The timing and synchronizing embedded in the traditional analog TV picture has been completely trashed. Worse than that the compressed data may be multiplexed with other data on its way to a decoder and thereby suffers an unknown amount of latency from the network.

With the traditional synchronizing gone, compression systems have to create new ways of synchronizing the decoder so that, amongst other things, the pictures come out at the right time. Clearly the associated audio must retain lip sync with the pictures as well.

Both the encoder and the decoder contain a limited amount of buffer memory to help even out the data rate. These devices are similar to time base correctors in that they work best when the memory is on average half full. One goal of synchronizing is to maintain the decoder buffers in that state. It is not enough that the encoder and the decoder clocks should be perfectly synchronized, because that merely keeps the average buffer content constant, without determining what it is.

The decoder receives data that have been buffered and multiplexed and transmitted in some way. The decoder cannot know what latency was caused by the upstream processes, but that latency must be added to the latency due to the compression codec, some of which is due to the coder and some of which is due to the decoder.

The system works as follows. A master clock derived from the same timing source as the video that has been encoded is recreated at the decoder. This clock drives a counter in both encoder and decoder. At salient times, such as the start of a picture, the encoder samples the state of the counter and adds it to the data stream. The sample is known as a presentation time stamp. Once it is up and running, the decoder is intended to receive the time stamps and to output the relevant picture when the state of the local counter is the same as the time stamp.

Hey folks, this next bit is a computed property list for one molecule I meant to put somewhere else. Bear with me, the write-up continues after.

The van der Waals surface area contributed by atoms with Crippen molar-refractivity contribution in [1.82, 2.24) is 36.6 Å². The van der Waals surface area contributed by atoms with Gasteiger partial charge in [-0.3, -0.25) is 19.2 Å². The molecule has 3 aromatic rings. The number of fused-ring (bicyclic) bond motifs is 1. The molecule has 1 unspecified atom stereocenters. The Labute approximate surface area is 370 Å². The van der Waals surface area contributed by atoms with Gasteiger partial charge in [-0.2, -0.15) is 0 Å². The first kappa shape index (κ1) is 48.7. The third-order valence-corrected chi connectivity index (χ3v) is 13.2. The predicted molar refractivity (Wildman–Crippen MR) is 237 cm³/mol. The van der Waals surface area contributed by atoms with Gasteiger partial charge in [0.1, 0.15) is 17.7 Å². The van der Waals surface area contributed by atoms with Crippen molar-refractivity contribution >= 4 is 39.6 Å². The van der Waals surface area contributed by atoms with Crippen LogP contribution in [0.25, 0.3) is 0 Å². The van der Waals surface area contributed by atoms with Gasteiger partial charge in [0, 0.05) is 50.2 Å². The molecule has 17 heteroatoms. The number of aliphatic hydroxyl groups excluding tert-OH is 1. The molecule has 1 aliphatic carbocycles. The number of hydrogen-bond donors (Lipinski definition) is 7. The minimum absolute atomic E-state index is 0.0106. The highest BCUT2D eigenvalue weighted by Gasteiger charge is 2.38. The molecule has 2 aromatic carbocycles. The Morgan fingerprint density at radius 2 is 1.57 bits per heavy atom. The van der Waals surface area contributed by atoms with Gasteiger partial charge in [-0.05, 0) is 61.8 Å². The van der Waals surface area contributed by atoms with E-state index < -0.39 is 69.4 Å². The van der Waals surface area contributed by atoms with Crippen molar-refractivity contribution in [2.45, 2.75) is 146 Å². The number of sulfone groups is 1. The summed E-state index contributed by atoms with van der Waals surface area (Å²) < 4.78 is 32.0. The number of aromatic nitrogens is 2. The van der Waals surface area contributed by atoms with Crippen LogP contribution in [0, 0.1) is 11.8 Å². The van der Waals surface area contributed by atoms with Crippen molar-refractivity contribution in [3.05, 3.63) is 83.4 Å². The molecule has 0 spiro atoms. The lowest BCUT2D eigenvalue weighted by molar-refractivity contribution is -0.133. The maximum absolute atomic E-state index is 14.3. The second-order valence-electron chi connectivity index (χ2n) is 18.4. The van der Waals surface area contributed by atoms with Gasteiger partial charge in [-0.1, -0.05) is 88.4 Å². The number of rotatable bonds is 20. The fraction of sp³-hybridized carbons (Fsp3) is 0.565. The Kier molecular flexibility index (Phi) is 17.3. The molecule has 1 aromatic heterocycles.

Fig.1 - The synchronization of a codec is achieved with a numerical phase locked loop at the receiver that filters out jitter in the timing from the encoder.

Fig.1 - The synchronization of a codec is achieved with a numerical phase locked loop at the receiver that filters out jitter in the timing from the encoder.

In order to get going, the decoder finds incoming time stamps. The decoder knows its own latency, so it can estimate how to jam the time counter to an appropriate value that gives the decoder time to operate. The first estimate will probably allow the decoder to function, but it will not necessarily do so with the buffer half full. Centering the buffer will require the time counter to be jammed to a modified value.

The master clock of a codec runs at 27MHz. This long-established frequency dates from the days of standard definition where it was a common multiple of the US and European line rates. The goal is to recreate that clock frequency at the decoder. The phase doesn’t matter. As the 27Mz frequency is tightly specified, the life of the decoder is made a little easier.